- Sun X, Wang T, Cai D, et al.: Cytokine storm intervention in the early stages of COVID-19 pneumonia. Cytokine Growth Factor Rev. 2020, 53:38-42. 10.1016/j.cytogfr.2020.04.002
- American Diabetes Association: 15. Diabetes care in the hospital: standards of medical care in diabetes-2021. Diabetes Care. 2021, 44:S211-20. 10.2337/dc21-S015
- World Health Organization: Laboratory testing of human suspected cases of novel coronavirus (nCoV) infection: interim guidance. (2020). Accessed: February 27, 2022: https://apps.who.int/iris/bitstream/handle/10665/330374/WHO-2019-nCoV-laboratory-2020.1-eng.pdf 27 February 2022.
- Alfadda AA, AlKhowaiter M, Alotaibi N, et al.: Clinical and biochemical characteristics and outcomes of suspected COVID-19 hospitalized patients: RT-PCR swab positive and negative comparison. J Infect Public Health. 2021, 14:1623-9. 10.1016/j.jiph.2021.09.014
- Roth GA, Emmons-Bell S, Alger HM, et al.: Trends in patient characteristics and COVID-19 in-hospital mortality in the United States during the COVID-19 pandemic. JAMA Netw Open. 2021, 4:e218828. 10.1001/jamanetworkopen.2021.8828
- Garg S, Kim L, Whitaker M, et al.: Hospitalization rates and characteristics of patients hospitalized with laboratory-confirmed coronavirus disease 2019 - COVID-net, 14 states, March 1-30, 2020. MMWR Morb Mortal Wkly Rep. 2020, 69:458-64. 10.15585/mmwr.mm6915e3
- Abate BB, Kassie AM, Kassaw MW, Aragie TG, Masresha SA: Sex difference in coronavirus disease (COVID-19): a systematic review and meta-analysis. BMJ Open. 2020, 10:e040129. 10.1136/bmjopen-2020-040129
- Fink AL, Engle K, Ursin RL, Tang WY, Klein SL: Biological sex affects vaccine efficacy and protection against influenza in mice. Proc Natl Acad Sci U S A. 2018, 115:12477-82. 10.1073/pnas.1805268115
- Hampton T: Insight on sex-based immunity differences, with COVID-19 implications. JAMA. 2020, 324:1274. 10.1001/jama.2020.17378
- Haitao T, Vermunt JV, Abeykoon J, et al.: COVID-19 and sex differences: mechanisms and biomarkers. Mayo Clin Proc. 2020, 95:2189-203. 10.1016/j.mayocp.2020.07.024
- Ya'qoub L, Elgendy IY, Pepine CJ: Sex and gender differences in COVID-19: more to be learned!. Am Heart J Plus. 2021, 3:100011. 10.1016/j.ahjo.2021.100011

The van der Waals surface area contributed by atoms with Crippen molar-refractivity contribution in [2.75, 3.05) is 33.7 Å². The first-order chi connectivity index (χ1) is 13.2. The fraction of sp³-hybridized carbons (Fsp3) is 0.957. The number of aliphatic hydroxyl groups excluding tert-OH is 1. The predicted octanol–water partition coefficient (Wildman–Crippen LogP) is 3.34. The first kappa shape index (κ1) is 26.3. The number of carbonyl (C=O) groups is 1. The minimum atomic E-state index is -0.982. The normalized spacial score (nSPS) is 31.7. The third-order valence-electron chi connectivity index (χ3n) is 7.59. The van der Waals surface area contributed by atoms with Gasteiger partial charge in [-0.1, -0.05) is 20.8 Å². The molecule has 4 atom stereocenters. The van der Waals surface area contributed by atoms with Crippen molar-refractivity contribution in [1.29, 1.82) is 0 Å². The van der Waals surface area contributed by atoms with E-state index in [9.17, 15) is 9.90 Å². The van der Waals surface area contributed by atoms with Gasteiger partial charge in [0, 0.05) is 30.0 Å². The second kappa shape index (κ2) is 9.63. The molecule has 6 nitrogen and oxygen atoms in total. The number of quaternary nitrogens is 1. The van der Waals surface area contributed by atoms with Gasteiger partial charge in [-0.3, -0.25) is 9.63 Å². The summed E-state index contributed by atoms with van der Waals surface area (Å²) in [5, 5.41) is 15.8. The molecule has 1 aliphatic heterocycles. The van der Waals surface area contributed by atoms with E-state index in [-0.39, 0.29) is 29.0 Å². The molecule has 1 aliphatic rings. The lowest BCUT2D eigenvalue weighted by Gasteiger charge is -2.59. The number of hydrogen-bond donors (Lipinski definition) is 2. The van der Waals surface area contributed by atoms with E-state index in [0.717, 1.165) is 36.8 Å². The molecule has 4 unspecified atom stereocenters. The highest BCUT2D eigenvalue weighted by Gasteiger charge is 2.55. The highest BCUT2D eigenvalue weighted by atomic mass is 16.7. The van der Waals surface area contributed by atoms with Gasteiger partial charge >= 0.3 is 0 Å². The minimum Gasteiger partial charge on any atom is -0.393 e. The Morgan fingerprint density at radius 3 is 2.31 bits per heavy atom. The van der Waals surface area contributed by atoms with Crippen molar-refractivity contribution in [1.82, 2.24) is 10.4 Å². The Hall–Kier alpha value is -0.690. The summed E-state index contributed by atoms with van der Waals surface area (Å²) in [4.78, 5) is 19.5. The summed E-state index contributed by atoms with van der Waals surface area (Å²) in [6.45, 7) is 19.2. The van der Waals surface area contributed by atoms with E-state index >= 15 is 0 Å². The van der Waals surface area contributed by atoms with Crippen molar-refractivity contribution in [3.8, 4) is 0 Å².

- Organisation for Economic Co-operation and Development: Women at the core of the fight against COVID-19 crisis. (2020). Accessed: February 20, 2022: https://read.oecd-ilibrary.org/view/?ref=127_127000-awfnqj80me&title=Women-at-the-core-of-the-fight-against-COVID-19-....
- Carrasco-Sánchez FJ, López-Carmona MD, Martínez-Marcos FJ, et al.: Admission hyperglycaemia as a predictor of mortality in patients hospitalized with COVID-19 regardless of diabetes status: data from the Spanish SEMI-COVID-19 Registry. Ann Med. 2021, 53:103-16. 10.1080/07853890.2020.1836566
- Poblador-Plou B, Carmona-Pírez J, Ioakeim-Skoufa I, et al.: Baseline chronic comorbidity and mortality in laboratory-confirmed COVID-19 cases: results from the preCovid study in Spain. Int J Environ Res Public Health. 2020, 17:10.3390/ijerph17145171
- Jin JM, Bai P, He W, et al.: Gender differences in patients with COVID-19: focus on severity and mortality. Front Public Health. 2020, 8:152. 10.3389/fpubh.2020.00152
- Zhou Y, Yang Q, Chi J, Dong B, Lv W, Shen L, Wang Y: Comorbidities and the risk of severe or fatal outcomes associated with coronavirus disease 2019: a systematic review and meta-analysis. Int J Infect Dis. 2020, 99:47-56. 10.1016/j.ijid.2020.07.029
- Lippi G, Wong J, Henry BM: Hypertension in patients with coronavirus disease 2019 (COVID-19): a pooled analysis. Pol Arch Intern Med. 2020, 130:304-9. 10.20452/pamw.15272
- Fang L, Karakiulakis G, Roth M: Are patients with hypertension and diabetes mellitus at increased risk for COVID-19 infection?. Lancet Respir Med. 2020, 8:e21. 10.1016/S2213-2600(20)30116-8
- Ferrario CM, Jessup J, Chappell MC, et al.: Effect of angiotensin-converting enzyme inhibition and angiotensin II receptor blockers on cardiac angiotensin-converting enzyme 2. Circulation. 2005, 111:2605-10. 10.1161/CIRCULATIONAHA.104.510461
- Klimas J, Olvedy M, Ochodnicka-Mackovicova K, et al.: Perinatally administered losartan augments renal ACE2 expression but not cardiac or renal Mas receptor in spontaneously hypertensive rats. J Cell Mol Med. 2015, 19:1965-74. 10.1111/jcmm.12573
- Hameed I, Masoodi SR, Mir SA, Nabi M, Ghazanfar K, Ganai BA: Type 2 diabetes mellitus: from a metabolic disorder to an inflammatory condition. World J Diabetes. 2015, 6:598-612. 10.4239/wjd.v6.i4.598
- Brownlee M: Biochemistry and molecular cell biology of diabetic complications. Nature. 2001, 414:813-20. 10.1038/414813a
- Atmosudigdo IS, Lim MA, Radi B, Henrina J, Yonas E, Vania R, Pranata R: Dyslipidemia increases the risk of severe COVID-19: a systematic review, meta-analysis, and meta-regression. Clin Med Insights Endocrinol Diabetes. 2021, 14:1179551421990675. 10.1177/1179551421990675
- Yang Y, Cai Z, Zhang J: Hyperglycemia at admission is a strong predictor of mortality and severe/critical complications in COVID-19 patients: a meta-analysis. Biosci Rep. 2021, 41:10.1042/BSR20203584